> www.msnbc.msn.com May 11, 2004
PFC. LYNNDIE ENGLAND | 372d MILITARY POLICE COMPANY
She is the grinning, pixieish face of the current scandal, the anti-Jessica Lynch who, by coincidence, grew up in another small town in a different part of the same state. And until last week, Ft. Ashby, W.Va., was equally proud of England, who had bagged groceries and worked in a chicken plant before joining the Reserves to earn money for college. (Her dream, reportedly, was to become a storm-chasing meteorologist.) Her parents fled the onslaught of reporters, but at a press conference her best friend, Destiny Goin, described England as "a caring person" who adopted a stray cat in Iraq. She was also, at 21, divorced after a two-year marriage to a high-school boyfriend, and four months pregnant by another soldier who has been charged in the case, Cpl. Charles Graner Jr. (below). England's lawyer acknowledged a "relationship" with Graner but, under questioning, refused to call it a romance--and reminded reporters that Graner was her supervisor. England's sister, Jessica Klinestiver, insists that in her guard work she "was following orders, and that's what people in the military are supposed to do."
CBSNews NEW YORK, May 12, 2004
Female GI In Abuse Photos Talks
CPL. CHARLES GRANER JR. | 372d MILITARY POLICE COMPANY
Abu Ghraib Prison was an unlikely setting for a love affair, but Graner, 35, managed to conduct a "relationship" with England; the two posed arm in arm, grinning, behind a heap of naked Iraqi prisoners, for one of the more notorious photos to emerge from the scandal. In civilian life, Graner, of Uniontown, Pa., is a guard at one of the state's toughest prisons, in Waynesburg; he and his wife, with whom he had two children, 11 and 13, separated in 1997 and later divorced. Graner's lawyer, Guy Womack, told reporters last week that his client's "spirits are high," and asserted that Graner was "following orders" from military and civilian interrogators. Said Womack: "He knows he didn't do anything wrong."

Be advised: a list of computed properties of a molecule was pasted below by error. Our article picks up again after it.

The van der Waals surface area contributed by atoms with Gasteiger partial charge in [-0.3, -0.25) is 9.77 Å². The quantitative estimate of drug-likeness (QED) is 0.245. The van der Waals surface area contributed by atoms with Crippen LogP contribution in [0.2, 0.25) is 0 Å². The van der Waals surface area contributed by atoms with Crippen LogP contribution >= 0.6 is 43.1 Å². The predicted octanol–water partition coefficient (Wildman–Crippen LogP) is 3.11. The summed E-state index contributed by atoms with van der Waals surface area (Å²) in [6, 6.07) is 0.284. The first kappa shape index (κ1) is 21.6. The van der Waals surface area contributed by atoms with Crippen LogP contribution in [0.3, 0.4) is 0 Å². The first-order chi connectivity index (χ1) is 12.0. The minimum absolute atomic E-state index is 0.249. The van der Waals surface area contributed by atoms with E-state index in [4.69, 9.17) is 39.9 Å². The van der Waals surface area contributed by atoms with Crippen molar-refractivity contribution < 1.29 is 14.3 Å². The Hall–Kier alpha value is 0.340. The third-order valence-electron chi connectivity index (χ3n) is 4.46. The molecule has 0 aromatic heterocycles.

Washington Post Saturday, June 5, 2004
Records Paint Dark Portrait Of Guard
- Before Abu Ghraib, Graner Left a Trail Of Alleged Violence
SPC. SABRINA HARMAN | 372d MILITARY POLICE COMPANY
Determined to follow her father and brother into the police force, Harman, 26, of Lorton, Va., sought training in the Army Reserves. As soon as she graduated from boot camp, though, she was shipped off to Iraq and the former pizzeria manager became a prison guard--and now, her mother, Robin, fears, a scapegoat. Investigators say Harman took several of the photographs of naked prisoners as they were abused and humiliated, and she has been charged with attaching electrodes to the fingers, toes and penis of a hooded prisoner, who was warned he would be electrocuted if he fell asleep. She told The Washington Post in an e-mail last week that her job was to "make it hell so they would talk."
Richard Woodward, "Picture This", The American Prospect Online, May 11, 2004.
, arts critic, New York City, writes a thoughtful essay in which he says:
"Sabrina D. Harman, a 26-year-old Army reservist from Alexandria, Virginia, is accused of directing many of the shots that have been released.
She allegedly both created and photographed the pyramid of naked prisoners, ordering them to strip and masturbate in front of others. She also supposedly photographed a corpse and then posed with the body while someone else took their portrait. Finally, she is charged with writing "rapeist" on a prisoner's leg and with staging the most haunting photograph so far published: the cloaked prisoner who stands on a box with arms outstretched and wires attached to his hands
SGT. JAVAL DAVIS | 372d MILITARY POLICE COMPANY
He's 26, married to a woman in the Navy and the father of a 4-year-old son and a 10-year-old daughter. The New Jersey-born Davis was a star on his high-school track team and later competed at Morgan State University in Baltimore. "I witnessed prisoners in the [military intelligence] hold section being made to do various things that I would question morally," he told investigators. "We were told that [military intelligence] had different rules." His family insists he's innocent, noting that he doesn't appear in any of the photographs published last week.